There will always be one memory of the Marla Looper softball head-coaching tenure that will stand out to me.
I was a sophomore in college, covering the Hawkeyes during the 2015 season for the Daily Iowan. I was at a practice, a few days after I’d written a piece diving into some of the problematic numbers with the team.
After doing a few interviews with the team, two Iowa sports information people who I’d worked with for a long time came up to me and another DI reporter. For the next 10 minutes, I, and the piece I wrote, were subject to a dressing down by one of the sports info people who now works at Baylor.
Nothing in the piece I wrote was inaccurate, the team (and, more specifically, Looper) were upset that something negative had been said about the squad. It remains one of the most unprofessional moments of my career so far, but I can’t say that it completely surprised me.
I think that pretty much tells you all that you need to know about the culture surrounding this program.
Looper had her hands full from the beginning of her tenure.
After Iowa athletic director Gary Barta may or may not forced out former head coach Gayle Belvins (University emails obtained by the Des Moines Register seem to paint this picture) following the 2010 season, Looper was brought in.
Before coming to Iowa, Looper was an assistant at Texas. She had spent the first six years of her tenure with some of the best players in the nation and had some pretty terrific results. One stat from her bio on Hawkeye Sports states: “Texas’ pitching staff led the nation in earned run average in three of Looper’s final four years as pitching coach.”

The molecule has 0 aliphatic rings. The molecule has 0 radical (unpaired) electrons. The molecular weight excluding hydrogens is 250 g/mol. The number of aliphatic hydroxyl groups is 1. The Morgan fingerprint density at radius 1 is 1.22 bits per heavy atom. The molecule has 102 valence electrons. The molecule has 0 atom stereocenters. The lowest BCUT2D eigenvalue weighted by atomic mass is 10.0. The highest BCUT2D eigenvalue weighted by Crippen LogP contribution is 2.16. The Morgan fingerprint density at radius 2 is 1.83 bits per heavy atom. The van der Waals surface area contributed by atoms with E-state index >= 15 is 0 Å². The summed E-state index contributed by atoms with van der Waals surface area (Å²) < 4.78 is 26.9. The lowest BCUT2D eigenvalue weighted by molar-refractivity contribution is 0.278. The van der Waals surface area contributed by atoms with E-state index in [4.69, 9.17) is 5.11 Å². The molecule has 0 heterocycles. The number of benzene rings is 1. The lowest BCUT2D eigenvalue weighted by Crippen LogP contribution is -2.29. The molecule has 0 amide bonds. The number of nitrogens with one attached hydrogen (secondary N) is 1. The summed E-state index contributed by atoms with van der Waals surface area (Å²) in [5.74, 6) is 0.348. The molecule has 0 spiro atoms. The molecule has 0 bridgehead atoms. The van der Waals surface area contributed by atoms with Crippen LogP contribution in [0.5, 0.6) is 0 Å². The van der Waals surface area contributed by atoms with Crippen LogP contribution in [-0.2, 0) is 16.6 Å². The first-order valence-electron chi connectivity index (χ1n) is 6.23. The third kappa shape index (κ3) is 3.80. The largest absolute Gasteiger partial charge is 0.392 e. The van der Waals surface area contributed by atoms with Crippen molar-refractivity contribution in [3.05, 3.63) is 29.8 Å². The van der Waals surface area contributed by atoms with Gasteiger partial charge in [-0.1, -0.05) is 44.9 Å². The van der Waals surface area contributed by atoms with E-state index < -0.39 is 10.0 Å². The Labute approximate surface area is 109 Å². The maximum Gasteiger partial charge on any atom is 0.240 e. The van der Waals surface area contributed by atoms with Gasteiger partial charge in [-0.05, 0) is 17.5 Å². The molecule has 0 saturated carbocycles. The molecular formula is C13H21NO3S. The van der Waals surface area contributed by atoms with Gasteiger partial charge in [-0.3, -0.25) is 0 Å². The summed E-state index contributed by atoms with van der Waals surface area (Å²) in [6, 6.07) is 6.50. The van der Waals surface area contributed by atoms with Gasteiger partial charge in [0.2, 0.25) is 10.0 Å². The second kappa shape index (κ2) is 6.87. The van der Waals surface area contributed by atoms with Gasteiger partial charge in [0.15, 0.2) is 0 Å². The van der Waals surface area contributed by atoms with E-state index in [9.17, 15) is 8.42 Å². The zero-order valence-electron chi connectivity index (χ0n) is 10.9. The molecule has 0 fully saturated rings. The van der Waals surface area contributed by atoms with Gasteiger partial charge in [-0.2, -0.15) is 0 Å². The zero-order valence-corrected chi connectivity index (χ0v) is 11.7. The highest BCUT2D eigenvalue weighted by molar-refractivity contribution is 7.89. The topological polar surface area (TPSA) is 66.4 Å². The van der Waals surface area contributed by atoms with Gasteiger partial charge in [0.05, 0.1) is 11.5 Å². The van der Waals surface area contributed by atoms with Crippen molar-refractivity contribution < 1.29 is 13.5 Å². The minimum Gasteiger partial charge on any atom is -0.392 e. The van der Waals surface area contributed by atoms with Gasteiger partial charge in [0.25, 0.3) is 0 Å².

Unfortunately, that success didn’t continue at Iowa. During her tenure, Iowa registered a team ERA of 3.73 and finished in the top-five of the Big Ten in that stat just three times.
The Hawkeyes bats were far worse, mustering just a .252 average over eight seasons. Iowa never finished better than sixth in the conference in batting under Looper and it got absolutely horrendous over the past four seasons.
Going backwards: 2018: .226 (13th B1G), 2017: .215 (14th), 2016: .249 (13th), 2015: .261 (14th).
It shouldn’t be surprising then to see just how bad things got in the wins and losses column. Looper finished with a 172-247-1 (.409) record and a dismal 68-113 (.376) in Big Ten games.
To me, it was always amazing such dismal failure was allowed in a program that has 16 NCAA tournament appearances, four College World Series berths and six combined Big Ten regular season/tournament championships.
After wrestling, softball is Iowa’s most successful sport (field hockey can be argued for second as well), historically speaking. Turning it into the laughingstock of the conference will be one of the worst legacies of Barta’s reign.
Eight years was far too much of this mess. Let’s hope deputy director of athletics, Barbara Burke — who is leading the search — can find someone to resuscitate this program.